Pannexins and gap junction protein diversity
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- Shestopalov, V.I. & Panchin, Y. Cell. Mol. Life Sci. (2008) 65: 376. doi:10.1007/s00018-007-7200-1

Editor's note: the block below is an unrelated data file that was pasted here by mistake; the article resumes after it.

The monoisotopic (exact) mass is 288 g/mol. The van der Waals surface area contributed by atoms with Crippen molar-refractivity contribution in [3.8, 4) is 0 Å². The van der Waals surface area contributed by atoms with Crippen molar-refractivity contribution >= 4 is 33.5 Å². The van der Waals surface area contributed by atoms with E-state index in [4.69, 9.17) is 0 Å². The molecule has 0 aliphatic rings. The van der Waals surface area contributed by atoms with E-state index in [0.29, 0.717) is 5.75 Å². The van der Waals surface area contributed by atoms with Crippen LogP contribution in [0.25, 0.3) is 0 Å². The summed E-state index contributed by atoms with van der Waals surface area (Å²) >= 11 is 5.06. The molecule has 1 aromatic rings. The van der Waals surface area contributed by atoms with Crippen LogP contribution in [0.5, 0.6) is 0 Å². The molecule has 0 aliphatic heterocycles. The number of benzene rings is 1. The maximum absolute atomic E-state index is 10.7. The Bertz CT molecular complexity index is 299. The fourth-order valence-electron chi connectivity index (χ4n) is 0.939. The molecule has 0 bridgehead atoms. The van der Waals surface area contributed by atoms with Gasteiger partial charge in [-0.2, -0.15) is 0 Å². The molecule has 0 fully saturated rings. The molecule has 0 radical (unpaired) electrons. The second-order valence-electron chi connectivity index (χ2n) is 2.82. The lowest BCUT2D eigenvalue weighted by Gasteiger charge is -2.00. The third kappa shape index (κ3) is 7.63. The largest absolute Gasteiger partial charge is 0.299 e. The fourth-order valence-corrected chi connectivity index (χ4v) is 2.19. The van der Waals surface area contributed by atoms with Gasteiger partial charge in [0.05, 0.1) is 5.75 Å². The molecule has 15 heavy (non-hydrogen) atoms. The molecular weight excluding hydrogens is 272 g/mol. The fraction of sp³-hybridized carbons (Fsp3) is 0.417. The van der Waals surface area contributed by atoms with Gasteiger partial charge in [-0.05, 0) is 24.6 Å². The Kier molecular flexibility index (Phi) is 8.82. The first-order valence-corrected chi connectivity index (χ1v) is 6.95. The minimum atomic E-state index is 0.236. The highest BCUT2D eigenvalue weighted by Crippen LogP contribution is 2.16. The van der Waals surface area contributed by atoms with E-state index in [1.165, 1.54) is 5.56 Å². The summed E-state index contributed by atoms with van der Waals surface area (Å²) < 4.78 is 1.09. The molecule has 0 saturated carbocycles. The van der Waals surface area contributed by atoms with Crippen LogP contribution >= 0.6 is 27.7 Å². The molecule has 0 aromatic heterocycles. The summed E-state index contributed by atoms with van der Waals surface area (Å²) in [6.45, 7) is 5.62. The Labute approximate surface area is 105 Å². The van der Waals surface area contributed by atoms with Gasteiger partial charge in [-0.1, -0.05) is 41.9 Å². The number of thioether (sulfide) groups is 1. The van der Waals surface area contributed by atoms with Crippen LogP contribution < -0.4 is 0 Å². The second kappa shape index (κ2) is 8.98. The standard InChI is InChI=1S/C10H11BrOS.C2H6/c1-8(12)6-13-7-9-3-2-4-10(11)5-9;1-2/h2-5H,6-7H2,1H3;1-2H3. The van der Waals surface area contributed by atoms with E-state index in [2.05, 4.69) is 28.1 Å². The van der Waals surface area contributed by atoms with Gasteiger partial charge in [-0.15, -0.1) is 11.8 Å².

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Gap junctions (GJs) are composed of proteins that form a channel connecting the cytoplasm of adjacent cells. Connexins were initially considered to be the only proteins capable of GJ formation. Another family of GJ proteins (innexins) were first found in invertebrates and were proposed to be renamed pannexins after their orthologs were discovered in vertebrates. The lack of both connexins and pannexins in the genomes of some metazoans suggests that other, still undiscovered GJ proteins exist. In vertebrates, connexins and pannexins co-exist. Here we discuss whether vertebrate pannexins have a nonredundant role in animal physiology. Pannexin channels appear to be suited for ATP and calcium signaling and play a role in the maintenance of calcium homeostasis by mechanisms implicating both GJ and nonjunctional function. Suggested roles in the ischemic death of neurons, schizophrenia, inflammation and tumor suppression have drawn much attention to exploring the molecular properties and cellular functions of pannexins.